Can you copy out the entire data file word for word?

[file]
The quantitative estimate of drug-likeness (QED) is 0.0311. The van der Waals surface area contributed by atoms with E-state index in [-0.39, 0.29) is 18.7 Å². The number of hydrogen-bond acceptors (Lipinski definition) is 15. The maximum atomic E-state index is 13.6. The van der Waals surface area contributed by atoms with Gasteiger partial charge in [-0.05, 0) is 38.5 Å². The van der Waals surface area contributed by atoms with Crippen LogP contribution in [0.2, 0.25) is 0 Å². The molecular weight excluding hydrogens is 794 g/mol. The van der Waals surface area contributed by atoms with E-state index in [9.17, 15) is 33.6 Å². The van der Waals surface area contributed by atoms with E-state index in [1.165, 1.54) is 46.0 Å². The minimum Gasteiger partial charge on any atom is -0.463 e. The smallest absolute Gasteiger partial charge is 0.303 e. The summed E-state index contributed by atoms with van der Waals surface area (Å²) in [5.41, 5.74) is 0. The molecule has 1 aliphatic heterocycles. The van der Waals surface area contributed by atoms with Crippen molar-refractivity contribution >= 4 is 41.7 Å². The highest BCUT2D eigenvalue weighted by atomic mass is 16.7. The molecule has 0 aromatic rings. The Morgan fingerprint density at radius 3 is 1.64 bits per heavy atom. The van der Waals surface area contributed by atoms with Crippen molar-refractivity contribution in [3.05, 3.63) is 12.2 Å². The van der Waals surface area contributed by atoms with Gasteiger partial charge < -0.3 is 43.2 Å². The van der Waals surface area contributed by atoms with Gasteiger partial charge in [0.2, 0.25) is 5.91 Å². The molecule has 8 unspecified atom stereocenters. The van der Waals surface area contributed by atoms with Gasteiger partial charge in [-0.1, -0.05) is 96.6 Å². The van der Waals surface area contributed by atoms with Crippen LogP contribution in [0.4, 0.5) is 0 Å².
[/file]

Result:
The quantitative estimate of drug-likeness (QED) is 0.0311. The van der Waals surface area contributed by atoms with E-state index in [-0.39, 0.29) is 18.7 Å². The number of hydrogen-bond acceptors (Lipinski definition) is 15. The maximum atomic E-state index is 13.6. The van der Waals surface area contributed by atoms with Gasteiger partial charge in [-0.05, 0) is 38.5 Å². The van der Waals surface area contributed by atoms with Crippen LogP contribution in [0.2, 0.25) is 0 Å². The molecular weight excluding hydrogens is 794 g/mol. The van der Waals surface area contributed by atoms with E-state index in [9.17, 15) is 33.6 Å². The van der Waals surface area contributed by atoms with E-state index in [1.165, 1.54) is 46.0 Å². The minimum Gasteiger partial charge on any atom is -0.463 e. The smallest absolute Gasteiger partial charge is 0.303 e. The summed E-state index contributed by atoms with van der Waals surface area (Å²) in [5.41, 5.74) is 0. The molecule has 1 aliphatic heterocycles. The van der Waals surface area contributed by atoms with Crippen molar-refractivity contribution >= 4 is 41.7 Å². The highest BCUT2D eigenvalue weighted by atomic mass is 16.7. The molecule has 0 aromatic rings. The Morgan fingerprint density at radius 3 is 1.64 bits per heavy atom. The van der Waals surface area contributed by atoms with Crippen molar-refractivity contribution in [3.05, 3.63) is 12.2 Å². The van der Waals surface area contributed by atoms with Gasteiger partial charge < -0.3 is 43.2 Å². The van der Waals surface area contributed by atoms with Gasteiger partial charge in [0.2, 0.25) is 5.91 Å². The molecule has 8 unspecified atom stereocenters. The van der Waals surface area contributed by atoms with Gasteiger partial charge in [-0.1, -0.05) is 96.6 Å². The van der Waals surface area contributed by atoms with Crippen LogP contribution in [0.4, 0.5) is 0 Å².